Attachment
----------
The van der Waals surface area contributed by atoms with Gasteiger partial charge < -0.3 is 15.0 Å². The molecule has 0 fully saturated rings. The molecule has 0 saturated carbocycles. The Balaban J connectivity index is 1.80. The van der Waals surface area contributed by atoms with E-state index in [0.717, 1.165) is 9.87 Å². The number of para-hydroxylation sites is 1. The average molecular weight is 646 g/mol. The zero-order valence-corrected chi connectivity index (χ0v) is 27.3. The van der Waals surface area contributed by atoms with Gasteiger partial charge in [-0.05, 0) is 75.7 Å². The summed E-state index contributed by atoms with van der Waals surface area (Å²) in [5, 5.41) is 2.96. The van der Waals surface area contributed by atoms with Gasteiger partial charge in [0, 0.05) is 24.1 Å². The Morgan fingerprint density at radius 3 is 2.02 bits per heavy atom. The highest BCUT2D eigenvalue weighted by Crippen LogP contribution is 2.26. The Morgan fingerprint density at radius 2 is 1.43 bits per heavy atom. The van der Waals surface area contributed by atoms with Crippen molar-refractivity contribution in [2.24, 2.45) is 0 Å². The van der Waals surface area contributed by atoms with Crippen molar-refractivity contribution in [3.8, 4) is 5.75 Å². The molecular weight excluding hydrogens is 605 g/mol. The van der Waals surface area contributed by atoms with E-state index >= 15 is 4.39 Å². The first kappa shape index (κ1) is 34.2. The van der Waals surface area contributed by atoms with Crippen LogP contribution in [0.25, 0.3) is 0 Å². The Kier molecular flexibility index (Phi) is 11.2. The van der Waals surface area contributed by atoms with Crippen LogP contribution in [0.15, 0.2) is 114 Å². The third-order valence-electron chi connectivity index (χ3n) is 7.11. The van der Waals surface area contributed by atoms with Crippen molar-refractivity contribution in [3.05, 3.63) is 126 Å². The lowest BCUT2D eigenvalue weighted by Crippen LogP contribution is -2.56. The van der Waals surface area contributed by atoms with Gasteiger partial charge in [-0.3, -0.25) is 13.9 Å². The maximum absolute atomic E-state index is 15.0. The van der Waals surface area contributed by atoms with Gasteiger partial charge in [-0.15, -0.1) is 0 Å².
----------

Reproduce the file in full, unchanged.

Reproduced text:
The van der Waals surface area contributed by atoms with Gasteiger partial charge < -0.3 is 15.0 Å². The molecule has 0 fully saturated rings. The molecule has 0 saturated carbocycles. The Balaban J connectivity index is 1.80. The van der Waals surface area contributed by atoms with E-state index in [0.717, 1.165) is 9.87 Å². The number of para-hydroxylation sites is 1. The average molecular weight is 646 g/mol. The zero-order valence-corrected chi connectivity index (χ0v) is 27.3. The van der Waals surface area contributed by atoms with Gasteiger partial charge in [-0.05, 0) is 75.7 Å². The summed E-state index contributed by atoms with van der Waals surface area (Å²) in [5, 5.41) is 2.96. The van der Waals surface area contributed by atoms with Gasteiger partial charge in [0, 0.05) is 24.1 Å². The Morgan fingerprint density at radius 3 is 2.02 bits per heavy atom. The highest BCUT2D eigenvalue weighted by Crippen LogP contribution is 2.26. The Morgan fingerprint density at radius 2 is 1.43 bits per heavy atom. The van der Waals surface area contributed by atoms with Crippen molar-refractivity contribution in [2.24, 2.45) is 0 Å². The van der Waals surface area contributed by atoms with Crippen molar-refractivity contribution in [3.8, 4) is 5.75 Å². The molecular weight excluding hydrogens is 605 g/mol. The van der Waals surface area contributed by atoms with E-state index >= 15 is 4.39 Å². The first kappa shape index (κ1) is 34.2. The van der Waals surface area contributed by atoms with Crippen LogP contribution in [0.25, 0.3) is 0 Å². The Kier molecular flexibility index (Phi) is 11.2. The van der Waals surface area contributed by atoms with Crippen LogP contribution in [0.15, 0.2) is 114 Å². The third-order valence-electron chi connectivity index (χ3n) is 7.11. The van der Waals surface area contributed by atoms with Crippen molar-refractivity contribution in [3.05, 3.63) is 126 Å². The lowest BCUT2D eigenvalue weighted by Crippen LogP contribution is -2.56. The van der Waals surface area contributed by atoms with Gasteiger partial charge in [-0.3, -0.25) is 13.9 Å². The maximum absolute atomic E-state index is 15.0. The van der Waals surface area contributed by atoms with Gasteiger partial charge in [-0.15, -0.1) is 0 Å².